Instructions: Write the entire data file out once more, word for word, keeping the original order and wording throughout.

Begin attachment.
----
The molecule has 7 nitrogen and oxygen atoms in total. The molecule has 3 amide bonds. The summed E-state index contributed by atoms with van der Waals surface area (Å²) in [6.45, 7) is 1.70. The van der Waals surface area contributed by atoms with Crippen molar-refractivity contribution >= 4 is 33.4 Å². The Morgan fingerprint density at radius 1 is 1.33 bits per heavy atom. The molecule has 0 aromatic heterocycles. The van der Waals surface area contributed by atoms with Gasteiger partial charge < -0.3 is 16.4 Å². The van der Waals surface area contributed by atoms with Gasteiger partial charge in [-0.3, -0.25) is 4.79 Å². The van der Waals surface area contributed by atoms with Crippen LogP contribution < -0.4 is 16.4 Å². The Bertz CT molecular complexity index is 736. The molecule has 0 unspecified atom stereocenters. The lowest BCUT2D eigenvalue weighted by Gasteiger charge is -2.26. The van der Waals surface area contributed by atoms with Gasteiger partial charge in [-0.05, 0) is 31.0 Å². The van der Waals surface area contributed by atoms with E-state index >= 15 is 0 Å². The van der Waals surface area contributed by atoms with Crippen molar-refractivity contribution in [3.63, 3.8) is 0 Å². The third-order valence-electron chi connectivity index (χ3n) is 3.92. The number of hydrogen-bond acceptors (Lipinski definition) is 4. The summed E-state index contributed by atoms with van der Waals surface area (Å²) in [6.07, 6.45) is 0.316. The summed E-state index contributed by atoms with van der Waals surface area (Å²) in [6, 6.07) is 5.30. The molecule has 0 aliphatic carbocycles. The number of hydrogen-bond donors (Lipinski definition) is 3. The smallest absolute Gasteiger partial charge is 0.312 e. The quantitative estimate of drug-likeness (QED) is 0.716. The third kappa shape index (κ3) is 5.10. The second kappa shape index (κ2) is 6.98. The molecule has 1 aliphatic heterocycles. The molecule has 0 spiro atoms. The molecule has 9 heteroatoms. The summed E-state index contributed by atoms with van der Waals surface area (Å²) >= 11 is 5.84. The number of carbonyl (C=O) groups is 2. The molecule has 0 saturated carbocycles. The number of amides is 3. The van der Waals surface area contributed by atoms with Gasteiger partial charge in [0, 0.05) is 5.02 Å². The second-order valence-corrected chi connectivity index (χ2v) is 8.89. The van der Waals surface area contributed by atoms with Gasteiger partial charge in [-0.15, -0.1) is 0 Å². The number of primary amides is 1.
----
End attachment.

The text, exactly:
The molecule has 7 nitrogen and oxygen atoms in total. The molecule has 3 amide bonds. The summed E-state index contributed by atoms with van der Waals surface area (Å²) in [6.45, 7) is 1.70. The van der Waals surface area contributed by atoms with Crippen molar-refractivity contribution >= 4 is 33.4 Å². The Morgan fingerprint density at radius 1 is 1.33 bits per heavy atom. The molecule has 0 aromatic heterocycles. The van der Waals surface area contributed by atoms with Gasteiger partial charge < -0.3 is 16.4 Å². The van der Waals surface area contributed by atoms with Gasteiger partial charge in [-0.3, -0.25) is 4.79 Å². The van der Waals surface area contributed by atoms with Crippen LogP contribution < -0.4 is 16.4 Å². The Bertz CT molecular complexity index is 736. The molecule has 0 unspecified atom stereocenters. The lowest BCUT2D eigenvalue weighted by Gasteiger charge is -2.26. The van der Waals surface area contributed by atoms with Gasteiger partial charge in [-0.05, 0) is 31.0 Å². The van der Waals surface area contributed by atoms with E-state index >= 15 is 0 Å². The van der Waals surface area contributed by atoms with Crippen molar-refractivity contribution in [3.63, 3.8) is 0 Å². The third-order valence-electron chi connectivity index (χ3n) is 3.92. The number of hydrogen-bond acceptors (Lipinski definition) is 4. The summed E-state index contributed by atoms with van der Waals surface area (Å²) in [6.07, 6.45) is 0.316. The summed E-state index contributed by atoms with van der Waals surface area (Å²) in [6, 6.07) is 5.30. The molecule has 0 aliphatic carbocycles. The number of hydrogen-bond donors (Lipinski definition) is 3. The smallest absolute Gasteiger partial charge is 0.312 e. The quantitative estimate of drug-likeness (QED) is 0.716. The third kappa shape index (κ3) is 5.10. The second kappa shape index (κ2) is 6.98. The molecule has 1 aliphatic heterocycles. The molecule has 0 spiro atoms. The molecule has 9 heteroatoms. The summed E-state index contributed by atoms with van der Waals surface area (Å²) >= 11 is 5.84. The number of carbonyl (C=O) groups is 2. The molecule has 0 saturated carbocycles. The number of amides is 3. The van der Waals surface area contributed by atoms with Gasteiger partial charge in [0, 0.05) is 5.02 Å². The second-order valence-corrected chi connectivity index (χ2v) is 8.89. The van der Waals surface area contributed by atoms with Gasteiger partial charge in [-0.15, -0.1) is 0 Å². The number of primary amides is 1.